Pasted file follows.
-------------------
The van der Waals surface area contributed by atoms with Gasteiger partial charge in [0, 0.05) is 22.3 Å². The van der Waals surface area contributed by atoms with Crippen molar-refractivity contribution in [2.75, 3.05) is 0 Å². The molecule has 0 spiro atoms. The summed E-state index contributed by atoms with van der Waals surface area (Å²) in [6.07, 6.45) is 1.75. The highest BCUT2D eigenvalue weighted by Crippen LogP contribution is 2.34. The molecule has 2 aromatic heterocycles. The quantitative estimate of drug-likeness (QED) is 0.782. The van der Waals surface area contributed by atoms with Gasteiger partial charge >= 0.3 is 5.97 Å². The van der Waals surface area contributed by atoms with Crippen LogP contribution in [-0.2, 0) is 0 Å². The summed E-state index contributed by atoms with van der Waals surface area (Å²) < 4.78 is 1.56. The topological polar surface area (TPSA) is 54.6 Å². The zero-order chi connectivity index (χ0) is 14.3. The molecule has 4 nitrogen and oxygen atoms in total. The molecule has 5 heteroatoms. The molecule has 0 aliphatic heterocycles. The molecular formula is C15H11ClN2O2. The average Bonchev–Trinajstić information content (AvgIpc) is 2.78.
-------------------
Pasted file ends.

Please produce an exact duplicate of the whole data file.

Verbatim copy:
The van der Waals surface area contributed by atoms with Gasteiger partial charge in [0, 0.05) is 22.3 Å². The van der Waals surface area contributed by atoms with Crippen molar-refractivity contribution in [2.75, 3.05) is 0 Å². The molecule has 0 spiro atoms. The summed E-state index contributed by atoms with van der Waals surface area (Å²) in [6.07, 6.45) is 1.75. The highest BCUT2D eigenvalue weighted by Crippen LogP contribution is 2.34. The molecule has 2 aromatic heterocycles. The quantitative estimate of drug-likeness (QED) is 0.782. The van der Waals surface area contributed by atoms with Gasteiger partial charge >= 0.3 is 5.97 Å². The van der Waals surface area contributed by atoms with Crippen LogP contribution in [-0.2, 0) is 0 Å². The summed E-state index contributed by atoms with van der Waals surface area (Å²) < 4.78 is 1.56. The topological polar surface area (TPSA) is 54.6 Å². The zero-order chi connectivity index (χ0) is 14.3. The molecule has 4 nitrogen and oxygen atoms in total. The molecule has 5 heteroatoms. The molecule has 0 aliphatic heterocycles. The molecular formula is C15H11ClN2O2. The average Bonchev–Trinajstić information content (AvgIpc) is 2.78.